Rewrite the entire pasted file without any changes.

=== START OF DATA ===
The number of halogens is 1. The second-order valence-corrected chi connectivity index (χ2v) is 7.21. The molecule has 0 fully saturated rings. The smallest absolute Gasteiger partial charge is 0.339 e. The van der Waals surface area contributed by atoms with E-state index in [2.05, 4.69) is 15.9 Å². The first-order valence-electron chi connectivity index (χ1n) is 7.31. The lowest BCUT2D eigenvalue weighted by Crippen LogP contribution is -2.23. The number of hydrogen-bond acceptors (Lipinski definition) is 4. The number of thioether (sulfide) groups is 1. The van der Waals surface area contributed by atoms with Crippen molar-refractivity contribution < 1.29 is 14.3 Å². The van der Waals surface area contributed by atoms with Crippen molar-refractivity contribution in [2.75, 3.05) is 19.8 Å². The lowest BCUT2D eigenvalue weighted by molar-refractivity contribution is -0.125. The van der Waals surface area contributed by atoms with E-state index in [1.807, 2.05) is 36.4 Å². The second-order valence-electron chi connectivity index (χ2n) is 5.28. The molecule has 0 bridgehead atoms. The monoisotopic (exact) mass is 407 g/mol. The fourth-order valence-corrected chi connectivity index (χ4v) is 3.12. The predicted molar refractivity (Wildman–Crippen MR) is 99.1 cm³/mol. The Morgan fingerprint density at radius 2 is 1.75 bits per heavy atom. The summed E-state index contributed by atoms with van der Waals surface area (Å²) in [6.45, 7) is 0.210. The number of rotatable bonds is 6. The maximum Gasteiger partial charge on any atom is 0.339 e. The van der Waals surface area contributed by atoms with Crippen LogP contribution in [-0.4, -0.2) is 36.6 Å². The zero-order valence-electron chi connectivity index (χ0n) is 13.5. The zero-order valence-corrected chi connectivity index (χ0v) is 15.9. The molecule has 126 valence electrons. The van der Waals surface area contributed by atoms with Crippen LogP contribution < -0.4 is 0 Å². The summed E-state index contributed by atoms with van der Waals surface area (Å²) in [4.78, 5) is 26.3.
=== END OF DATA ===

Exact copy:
The number of halogens is 1. The second-order valence-corrected chi connectivity index (χ2v) is 7.21. The molecule has 0 fully saturated rings. The smallest absolute Gasteiger partial charge is 0.339 e. The van der Waals surface area contributed by atoms with E-state index in [2.05, 4.69) is 15.9 Å². The first-order valence-electron chi connectivity index (χ1n) is 7.31. The lowest BCUT2D eigenvalue weighted by Crippen LogP contribution is -2.23. The number of hydrogen-bond acceptors (Lipinski definition) is 4. The number of thioether (sulfide) groups is 1. The van der Waals surface area contributed by atoms with Crippen molar-refractivity contribution < 1.29 is 14.3 Å². The van der Waals surface area contributed by atoms with Crippen molar-refractivity contribution in [2.75, 3.05) is 19.8 Å². The lowest BCUT2D eigenvalue weighted by molar-refractivity contribution is -0.125. The van der Waals surface area contributed by atoms with E-state index in [1.807, 2.05) is 36.4 Å². The second-order valence-electron chi connectivity index (χ2n) is 5.28. The molecule has 0 bridgehead atoms. The monoisotopic (exact) mass is 407 g/mol. The fourth-order valence-corrected chi connectivity index (χ4v) is 3.12. The predicted molar refractivity (Wildman–Crippen MR) is 99.1 cm³/mol. The Morgan fingerprint density at radius 2 is 1.75 bits per heavy atom. The summed E-state index contributed by atoms with van der Waals surface area (Å²) in [6.45, 7) is 0.210. The number of rotatable bonds is 6. The maximum Gasteiger partial charge on any atom is 0.339 e. The van der Waals surface area contributed by atoms with Crippen LogP contribution in [-0.4, -0.2) is 36.6 Å². The zero-order valence-electron chi connectivity index (χ0n) is 13.5. The zero-order valence-corrected chi connectivity index (χ0v) is 15.9. The molecule has 126 valence electrons. The van der Waals surface area contributed by atoms with Crippen LogP contribution < -0.4 is 0 Å². The summed E-state index contributed by atoms with van der Waals surface area (Å²) in [4.78, 5) is 26.3.